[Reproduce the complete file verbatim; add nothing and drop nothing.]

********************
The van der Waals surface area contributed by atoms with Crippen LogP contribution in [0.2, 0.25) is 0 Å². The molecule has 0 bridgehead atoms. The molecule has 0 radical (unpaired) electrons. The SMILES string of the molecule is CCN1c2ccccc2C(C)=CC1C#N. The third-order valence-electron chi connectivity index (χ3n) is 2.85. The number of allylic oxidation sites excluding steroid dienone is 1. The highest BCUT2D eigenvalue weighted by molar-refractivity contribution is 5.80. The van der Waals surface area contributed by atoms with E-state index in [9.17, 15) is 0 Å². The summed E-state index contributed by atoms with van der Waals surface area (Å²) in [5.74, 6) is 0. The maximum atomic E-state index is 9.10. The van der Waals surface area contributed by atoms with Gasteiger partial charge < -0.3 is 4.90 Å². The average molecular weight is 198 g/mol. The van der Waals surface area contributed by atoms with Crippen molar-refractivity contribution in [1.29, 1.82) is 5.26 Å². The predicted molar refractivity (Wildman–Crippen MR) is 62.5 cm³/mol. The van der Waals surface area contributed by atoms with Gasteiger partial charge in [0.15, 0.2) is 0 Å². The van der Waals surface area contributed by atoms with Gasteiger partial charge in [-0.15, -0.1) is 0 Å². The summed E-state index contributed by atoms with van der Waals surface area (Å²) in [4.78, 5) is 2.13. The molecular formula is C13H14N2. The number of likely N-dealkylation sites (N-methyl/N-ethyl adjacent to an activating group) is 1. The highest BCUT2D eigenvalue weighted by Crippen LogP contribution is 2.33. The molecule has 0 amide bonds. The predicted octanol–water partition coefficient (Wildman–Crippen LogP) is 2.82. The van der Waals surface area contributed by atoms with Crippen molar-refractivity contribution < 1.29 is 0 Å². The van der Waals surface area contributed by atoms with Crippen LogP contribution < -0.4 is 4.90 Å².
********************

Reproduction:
The van der Waals surface area contributed by atoms with Crippen LogP contribution in [0.2, 0.25) is 0 Å². The molecule has 0 bridgehead atoms. The molecule has 0 radical (unpaired) electrons. The SMILES string of the molecule is CCN1c2ccccc2C(C)=CC1C#N. The third-order valence-electron chi connectivity index (χ3n) is 2.85. The number of allylic oxidation sites excluding steroid dienone is 1. The highest BCUT2D eigenvalue weighted by molar-refractivity contribution is 5.80. The van der Waals surface area contributed by atoms with E-state index in [9.17, 15) is 0 Å². The summed E-state index contributed by atoms with van der Waals surface area (Å²) in [5.74, 6) is 0. The maximum atomic E-state index is 9.10. The van der Waals surface area contributed by atoms with Gasteiger partial charge < -0.3 is 4.90 Å². The average molecular weight is 198 g/mol. The van der Waals surface area contributed by atoms with Crippen molar-refractivity contribution in [1.29, 1.82) is 5.26 Å². The predicted molar refractivity (Wildman–Crippen MR) is 62.5 cm³/mol. The van der Waals surface area contributed by atoms with Gasteiger partial charge in [0.15, 0.2) is 0 Å². The van der Waals surface area contributed by atoms with Gasteiger partial charge in [-0.15, -0.1) is 0 Å². The summed E-state index contributed by atoms with van der Waals surface area (Å²) in [4.78, 5) is 2.13. The molecular formula is C13H14N2. The number of likely N-dealkylation sites (N-methyl/N-ethyl adjacent to an activating group) is 1. The highest BCUT2D eigenvalue weighted by Crippen LogP contribution is 2.33. The molecule has 0 amide bonds. The predicted octanol–water partition coefficient (Wildman–Crippen LogP) is 2.82. The van der Waals surface area contributed by atoms with Crippen molar-refractivity contribution < 1.29 is 0 Å². The van der Waals surface area contributed by atoms with Crippen LogP contribution < -0.4 is 4.90 Å².